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RE: [xsl] Encoding attribute

Subject: RE: [xsl] Encoding attribute
From: "Michael Kay" <mhk@xxxxxxxxx>
Date: Fri, 30 Jan 2004 00:11:10 -0000

> I don't understand very well what kind of encoding I must 
> utilice. I live in Spain and I read that I must utilice 
> ISO-8859-1 characters and I put always in XML files the <?xml 
> version="1.0" encoding="ISO-8859-1"?>  and in the XSL files 
> when I want to escape HTML I put always <?xml version="1.0" 
> encoding="ISO-8859-1"?> <xsl:stylesheet version="1.0" 
> xmlns:xsl="http://www.w3.org/1999/XSL/Transform">

If you're entering your source XML documents and stylesheets using a
text editor, then you need to specify the encoding that your text editor
is configured to use, which is probably ISO-8859-1 by default (actually
it might be the Microsoft variant of that, but that's sufficiently close
that it doesn't usually matter).

> <xsl:output method="html"/>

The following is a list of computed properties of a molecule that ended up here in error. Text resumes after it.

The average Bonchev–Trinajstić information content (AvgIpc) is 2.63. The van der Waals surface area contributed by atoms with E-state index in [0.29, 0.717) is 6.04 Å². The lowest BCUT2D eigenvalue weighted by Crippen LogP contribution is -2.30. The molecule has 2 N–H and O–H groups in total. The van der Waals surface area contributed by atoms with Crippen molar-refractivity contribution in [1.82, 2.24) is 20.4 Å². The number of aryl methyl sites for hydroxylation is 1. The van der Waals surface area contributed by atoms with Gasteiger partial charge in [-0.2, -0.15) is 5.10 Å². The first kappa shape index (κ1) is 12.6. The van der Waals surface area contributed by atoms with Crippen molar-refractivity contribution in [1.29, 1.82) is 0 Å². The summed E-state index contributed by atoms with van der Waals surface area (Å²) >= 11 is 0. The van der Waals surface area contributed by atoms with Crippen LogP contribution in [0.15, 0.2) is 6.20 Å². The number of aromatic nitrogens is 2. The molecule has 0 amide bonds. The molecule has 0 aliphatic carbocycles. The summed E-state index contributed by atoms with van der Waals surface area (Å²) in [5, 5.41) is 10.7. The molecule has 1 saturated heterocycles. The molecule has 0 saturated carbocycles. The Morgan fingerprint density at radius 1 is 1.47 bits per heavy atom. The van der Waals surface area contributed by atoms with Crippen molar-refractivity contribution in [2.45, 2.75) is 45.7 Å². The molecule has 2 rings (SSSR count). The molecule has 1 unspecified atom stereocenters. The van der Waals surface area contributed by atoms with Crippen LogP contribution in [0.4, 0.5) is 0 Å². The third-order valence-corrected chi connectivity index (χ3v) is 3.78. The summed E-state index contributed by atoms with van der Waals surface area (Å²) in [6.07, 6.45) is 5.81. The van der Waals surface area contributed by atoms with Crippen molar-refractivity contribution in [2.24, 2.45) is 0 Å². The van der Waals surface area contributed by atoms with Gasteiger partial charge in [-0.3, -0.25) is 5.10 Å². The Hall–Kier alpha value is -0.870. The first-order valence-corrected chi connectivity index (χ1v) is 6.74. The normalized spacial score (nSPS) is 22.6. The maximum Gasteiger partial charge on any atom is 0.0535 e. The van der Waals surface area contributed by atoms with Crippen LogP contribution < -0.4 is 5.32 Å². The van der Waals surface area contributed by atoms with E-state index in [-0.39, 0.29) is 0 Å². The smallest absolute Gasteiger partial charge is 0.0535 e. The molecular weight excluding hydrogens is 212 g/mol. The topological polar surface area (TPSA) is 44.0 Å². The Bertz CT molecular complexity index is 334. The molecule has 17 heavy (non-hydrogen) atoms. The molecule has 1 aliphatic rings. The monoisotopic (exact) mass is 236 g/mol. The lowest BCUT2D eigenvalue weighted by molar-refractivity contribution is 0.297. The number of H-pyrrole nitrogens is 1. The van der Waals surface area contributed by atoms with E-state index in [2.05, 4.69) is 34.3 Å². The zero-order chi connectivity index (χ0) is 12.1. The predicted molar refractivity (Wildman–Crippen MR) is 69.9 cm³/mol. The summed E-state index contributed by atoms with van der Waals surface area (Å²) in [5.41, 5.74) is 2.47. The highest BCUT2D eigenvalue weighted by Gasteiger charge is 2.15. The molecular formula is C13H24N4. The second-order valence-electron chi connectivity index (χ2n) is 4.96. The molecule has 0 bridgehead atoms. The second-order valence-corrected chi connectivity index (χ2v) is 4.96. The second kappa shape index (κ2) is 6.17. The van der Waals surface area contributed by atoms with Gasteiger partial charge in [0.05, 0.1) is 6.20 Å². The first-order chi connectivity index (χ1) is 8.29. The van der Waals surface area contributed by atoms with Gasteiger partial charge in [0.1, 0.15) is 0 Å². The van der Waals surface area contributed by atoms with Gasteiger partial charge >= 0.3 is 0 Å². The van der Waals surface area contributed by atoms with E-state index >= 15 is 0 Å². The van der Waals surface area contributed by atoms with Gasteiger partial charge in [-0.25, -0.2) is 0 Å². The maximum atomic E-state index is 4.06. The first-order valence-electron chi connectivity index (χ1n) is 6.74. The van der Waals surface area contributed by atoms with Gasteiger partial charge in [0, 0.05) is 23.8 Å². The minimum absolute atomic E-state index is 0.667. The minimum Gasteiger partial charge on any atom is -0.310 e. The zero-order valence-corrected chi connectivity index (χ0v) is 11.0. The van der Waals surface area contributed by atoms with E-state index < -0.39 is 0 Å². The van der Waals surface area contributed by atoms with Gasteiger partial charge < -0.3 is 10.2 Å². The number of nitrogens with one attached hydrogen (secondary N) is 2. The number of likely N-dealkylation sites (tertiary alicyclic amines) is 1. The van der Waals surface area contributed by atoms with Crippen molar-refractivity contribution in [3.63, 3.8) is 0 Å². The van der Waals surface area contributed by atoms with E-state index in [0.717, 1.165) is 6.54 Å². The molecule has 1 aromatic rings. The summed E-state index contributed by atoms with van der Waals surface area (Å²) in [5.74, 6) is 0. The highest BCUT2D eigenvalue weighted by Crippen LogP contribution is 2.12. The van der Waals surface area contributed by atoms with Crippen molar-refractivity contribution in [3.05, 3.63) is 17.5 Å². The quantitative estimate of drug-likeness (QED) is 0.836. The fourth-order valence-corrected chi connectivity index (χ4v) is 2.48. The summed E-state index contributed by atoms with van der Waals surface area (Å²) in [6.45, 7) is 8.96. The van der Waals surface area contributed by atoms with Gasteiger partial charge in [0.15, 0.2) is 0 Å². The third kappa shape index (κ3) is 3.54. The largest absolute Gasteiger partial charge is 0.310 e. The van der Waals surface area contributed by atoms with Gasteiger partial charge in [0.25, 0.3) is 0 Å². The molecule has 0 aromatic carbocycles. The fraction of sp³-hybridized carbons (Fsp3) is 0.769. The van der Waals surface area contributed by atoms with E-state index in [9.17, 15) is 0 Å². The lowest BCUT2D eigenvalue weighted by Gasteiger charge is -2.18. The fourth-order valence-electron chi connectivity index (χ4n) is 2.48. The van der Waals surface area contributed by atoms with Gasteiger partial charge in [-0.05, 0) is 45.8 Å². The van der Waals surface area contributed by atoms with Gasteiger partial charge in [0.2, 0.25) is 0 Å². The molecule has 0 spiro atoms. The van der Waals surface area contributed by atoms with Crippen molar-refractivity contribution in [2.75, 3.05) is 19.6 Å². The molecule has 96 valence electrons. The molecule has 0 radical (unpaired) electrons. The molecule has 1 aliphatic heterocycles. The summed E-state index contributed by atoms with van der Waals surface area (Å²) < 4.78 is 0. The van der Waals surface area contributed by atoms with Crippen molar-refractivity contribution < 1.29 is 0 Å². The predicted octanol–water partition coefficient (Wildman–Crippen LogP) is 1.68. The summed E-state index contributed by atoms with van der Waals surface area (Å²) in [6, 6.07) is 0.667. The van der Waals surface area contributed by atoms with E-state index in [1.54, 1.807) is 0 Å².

> The problem is when I want to put some "especial" characters 
> like "€" , non-breaking espaces, etc... I put in the XSL 
> StyleSheet when I want to display "euro" character &euro; 
> &#8364; but whith &euro; he tells me "Entity Reference not 
> defined" and with &#8364; I see another character. Any 
> suggestion, please?
You can't use entity references like &euro in XML unless you declare
them. If you use them, you must declare them in the DTD.

You can use numeric character references like &#8364 without declaring
them. If the result of your transformation is displayed incorrectly,
this is because the software that is displaying the output (for example
a browser or a text editor) thinks the file is in one encoding when it
is actually in another (alternatively, it might be using a font that
doesn't contain a glyph for that character). The answer is either to
change the encoding specified in xsl:output to match what your display
software expects, or to change the configuration of your display
software so that it handles the actual encoding of the file. The details
of how to do this are highly specific to your choice of software.

Michael Kay

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